Early Example of Mercator's Double-Hemisphere World Map with Text Below Map
"Orbis Terrae Compendiosa Descriptio quam ex Magna Universali Gerardi Mercatoris...", Mercator, Rumold
Period: 1587 (dated)
Publication: Atlas sive Cosmographicae Mediationes de Fabrica Mundi...
Color: Black & White
20.8 x 11.4 inches
52.8 x 29 cm
An elaborate strapwork border surrounds this beautiful double-hemisphere map, and an armillary sphere and 32-point compass rose are tucked between the hemispheres. Rumold Mercator based this map on his father's great world map of 1569. The North Pole is depicted as a landmass surrounding a sea from which four rivers radiate and there is a well depicted Northwest Passage. The huge Terra Australis is shown as a part of Tierra del Fuego, and the lands of Lucach, Maletur, and Beach (from the travel account of Marco Polo) are noted along the coast in the vicinity of present day Australia with a large island labeled Iava Minor located in the same region. Japan is shown in a kite-shaped configuration, with the fictitious Satyrorum insule (Satyr's Island) shown above. South America has a bulge on its southwest coast, and New Guinea is depicted in a large, circular configuration. The map embodies many ancient authorities and is a wonderful view of classical cartography. Blank verso, with four columns of Latin text beneath the map under the heading "De Mundi Creatione ac Constitutione Brevis Instructio." These columns of text appeared on examples in the earliest Latin editions of Mercator's Atlas, published in either 1595 or 1602. Unlike later issues, there are no cracks visible in the copper plate.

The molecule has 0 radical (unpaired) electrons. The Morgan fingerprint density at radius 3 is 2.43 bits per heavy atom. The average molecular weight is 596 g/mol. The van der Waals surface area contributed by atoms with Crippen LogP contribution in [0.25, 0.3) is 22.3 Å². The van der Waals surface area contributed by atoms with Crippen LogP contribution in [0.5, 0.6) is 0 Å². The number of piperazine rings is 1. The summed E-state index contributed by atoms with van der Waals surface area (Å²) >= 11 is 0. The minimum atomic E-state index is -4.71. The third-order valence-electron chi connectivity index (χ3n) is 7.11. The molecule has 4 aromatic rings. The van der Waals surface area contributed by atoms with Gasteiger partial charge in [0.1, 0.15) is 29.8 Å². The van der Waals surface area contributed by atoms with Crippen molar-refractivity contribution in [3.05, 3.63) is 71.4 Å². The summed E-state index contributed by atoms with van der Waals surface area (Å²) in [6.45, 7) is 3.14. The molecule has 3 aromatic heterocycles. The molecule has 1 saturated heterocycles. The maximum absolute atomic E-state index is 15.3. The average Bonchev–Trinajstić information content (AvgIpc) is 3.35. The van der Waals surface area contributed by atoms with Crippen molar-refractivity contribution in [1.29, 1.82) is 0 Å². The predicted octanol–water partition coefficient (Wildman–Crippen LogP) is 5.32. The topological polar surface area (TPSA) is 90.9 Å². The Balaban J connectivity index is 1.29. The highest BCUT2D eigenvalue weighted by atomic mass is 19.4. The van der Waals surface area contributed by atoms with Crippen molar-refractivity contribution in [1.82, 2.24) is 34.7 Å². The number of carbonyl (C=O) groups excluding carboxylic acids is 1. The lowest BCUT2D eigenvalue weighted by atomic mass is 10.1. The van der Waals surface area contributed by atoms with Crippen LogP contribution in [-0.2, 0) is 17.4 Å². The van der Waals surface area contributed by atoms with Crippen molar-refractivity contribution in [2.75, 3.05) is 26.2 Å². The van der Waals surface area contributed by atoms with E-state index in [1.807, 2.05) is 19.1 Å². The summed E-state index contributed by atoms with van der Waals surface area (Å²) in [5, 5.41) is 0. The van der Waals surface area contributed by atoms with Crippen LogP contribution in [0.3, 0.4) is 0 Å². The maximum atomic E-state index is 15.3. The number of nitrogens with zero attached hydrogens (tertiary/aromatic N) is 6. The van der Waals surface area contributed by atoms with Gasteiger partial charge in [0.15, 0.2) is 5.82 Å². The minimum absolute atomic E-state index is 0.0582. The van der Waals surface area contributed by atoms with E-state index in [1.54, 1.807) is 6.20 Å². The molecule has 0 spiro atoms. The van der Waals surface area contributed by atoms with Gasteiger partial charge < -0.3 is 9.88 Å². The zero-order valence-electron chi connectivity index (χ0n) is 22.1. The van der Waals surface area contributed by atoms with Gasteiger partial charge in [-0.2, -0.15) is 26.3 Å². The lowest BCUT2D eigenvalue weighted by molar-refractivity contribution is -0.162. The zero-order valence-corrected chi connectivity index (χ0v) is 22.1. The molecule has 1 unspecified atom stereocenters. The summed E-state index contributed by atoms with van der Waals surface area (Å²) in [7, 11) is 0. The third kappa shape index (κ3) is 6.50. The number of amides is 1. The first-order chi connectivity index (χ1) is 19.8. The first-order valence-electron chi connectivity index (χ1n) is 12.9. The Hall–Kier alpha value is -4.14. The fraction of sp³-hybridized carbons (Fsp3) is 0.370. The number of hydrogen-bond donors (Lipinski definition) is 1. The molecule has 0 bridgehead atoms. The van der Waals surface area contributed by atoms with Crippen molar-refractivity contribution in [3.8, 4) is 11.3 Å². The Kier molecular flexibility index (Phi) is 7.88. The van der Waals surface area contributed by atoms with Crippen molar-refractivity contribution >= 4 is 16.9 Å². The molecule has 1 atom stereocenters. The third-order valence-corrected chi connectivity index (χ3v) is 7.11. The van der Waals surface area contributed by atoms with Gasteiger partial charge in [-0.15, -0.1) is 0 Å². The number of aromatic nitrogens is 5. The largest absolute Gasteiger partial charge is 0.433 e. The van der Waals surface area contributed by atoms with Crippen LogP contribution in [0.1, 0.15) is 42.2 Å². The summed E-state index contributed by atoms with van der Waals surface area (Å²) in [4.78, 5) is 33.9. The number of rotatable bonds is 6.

A nice impression on a watermarked sheet where the margins have been trimmed to neatline at top and sides. There are a couple small ink stains near the title, a few minor spots, and a printer's crease at bottom right in map image.